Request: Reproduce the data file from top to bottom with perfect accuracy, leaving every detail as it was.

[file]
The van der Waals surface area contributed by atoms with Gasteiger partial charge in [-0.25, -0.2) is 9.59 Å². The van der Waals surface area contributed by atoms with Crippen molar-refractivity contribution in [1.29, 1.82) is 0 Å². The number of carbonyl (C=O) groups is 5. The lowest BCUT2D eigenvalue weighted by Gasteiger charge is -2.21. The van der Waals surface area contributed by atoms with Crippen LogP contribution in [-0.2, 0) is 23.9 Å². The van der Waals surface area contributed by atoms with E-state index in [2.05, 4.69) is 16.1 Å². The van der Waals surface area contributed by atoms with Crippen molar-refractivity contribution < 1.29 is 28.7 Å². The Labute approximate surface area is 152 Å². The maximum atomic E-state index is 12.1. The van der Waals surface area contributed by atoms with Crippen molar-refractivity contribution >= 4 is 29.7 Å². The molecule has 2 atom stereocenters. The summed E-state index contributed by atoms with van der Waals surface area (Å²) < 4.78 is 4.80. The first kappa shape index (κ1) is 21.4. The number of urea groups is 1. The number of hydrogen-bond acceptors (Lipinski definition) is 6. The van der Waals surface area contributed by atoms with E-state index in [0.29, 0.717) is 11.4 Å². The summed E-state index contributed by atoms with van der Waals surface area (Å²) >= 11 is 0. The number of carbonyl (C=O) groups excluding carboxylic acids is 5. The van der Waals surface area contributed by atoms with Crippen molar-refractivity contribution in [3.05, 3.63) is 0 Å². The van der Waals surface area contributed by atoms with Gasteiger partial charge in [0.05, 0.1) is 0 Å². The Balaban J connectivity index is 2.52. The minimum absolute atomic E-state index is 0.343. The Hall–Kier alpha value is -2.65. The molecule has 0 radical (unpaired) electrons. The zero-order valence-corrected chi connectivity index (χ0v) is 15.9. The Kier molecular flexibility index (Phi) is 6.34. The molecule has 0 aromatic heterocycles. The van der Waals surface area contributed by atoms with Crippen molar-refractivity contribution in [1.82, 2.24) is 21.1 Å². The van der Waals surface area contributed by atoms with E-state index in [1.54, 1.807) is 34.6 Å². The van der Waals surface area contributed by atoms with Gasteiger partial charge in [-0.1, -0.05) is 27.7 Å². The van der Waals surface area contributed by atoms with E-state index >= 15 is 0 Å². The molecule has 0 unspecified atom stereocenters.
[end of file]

The van der Waals surface area contributed by atoms with Gasteiger partial charge in [-0.25, -0.2) is 9.59 Å². The van der Waals surface area contributed by atoms with Crippen molar-refractivity contribution in [1.29, 1.82) is 0 Å². The number of carbonyl (C=O) groups is 5. The lowest BCUT2D eigenvalue weighted by Gasteiger charge is -2.21. The van der Waals surface area contributed by atoms with Crippen LogP contribution in [-0.2, 0) is 23.9 Å². The van der Waals surface area contributed by atoms with E-state index in [2.05, 4.69) is 16.1 Å². The van der Waals surface area contributed by atoms with Crippen molar-refractivity contribution < 1.29 is 28.7 Å². The Labute approximate surface area is 152 Å². The maximum atomic E-state index is 12.1. The van der Waals surface area contributed by atoms with Crippen molar-refractivity contribution >= 4 is 29.7 Å². The molecule has 2 atom stereocenters. The summed E-state index contributed by atoms with van der Waals surface area (Å²) < 4.78 is 4.80. The first kappa shape index (κ1) is 21.4. The number of urea groups is 1. The number of hydrogen-bond acceptors (Lipinski definition) is 6. The van der Waals surface area contributed by atoms with E-state index in [0.29, 0.717) is 11.4 Å². The summed E-state index contributed by atoms with van der Waals surface area (Å²) >= 11 is 0. The number of carbonyl (C=O) groups excluding carboxylic acids is 5. The van der Waals surface area contributed by atoms with Crippen molar-refractivity contribution in [3.05, 3.63) is 0 Å². The van der Waals surface area contributed by atoms with Gasteiger partial charge in [0.05, 0.1) is 0 Å². The Balaban J connectivity index is 2.52. The minimum absolute atomic E-state index is 0.343. The Hall–Kier alpha value is -2.65. The molecule has 0 radical (unpaired) electrons. The zero-order valence-corrected chi connectivity index (χ0v) is 15.9. The Kier molecular flexibility index (Phi) is 6.34. The molecule has 0 aromatic heterocycles. The van der Waals surface area contributed by atoms with Crippen molar-refractivity contribution in [1.82, 2.24) is 21.1 Å². The van der Waals surface area contributed by atoms with E-state index in [1.54, 1.807) is 34.6 Å². The van der Waals surface area contributed by atoms with Gasteiger partial charge in [-0.1, -0.05) is 27.7 Å². The van der Waals surface area contributed by atoms with E-state index >= 15 is 0 Å². The molecule has 0 unspecified atom stereocenters.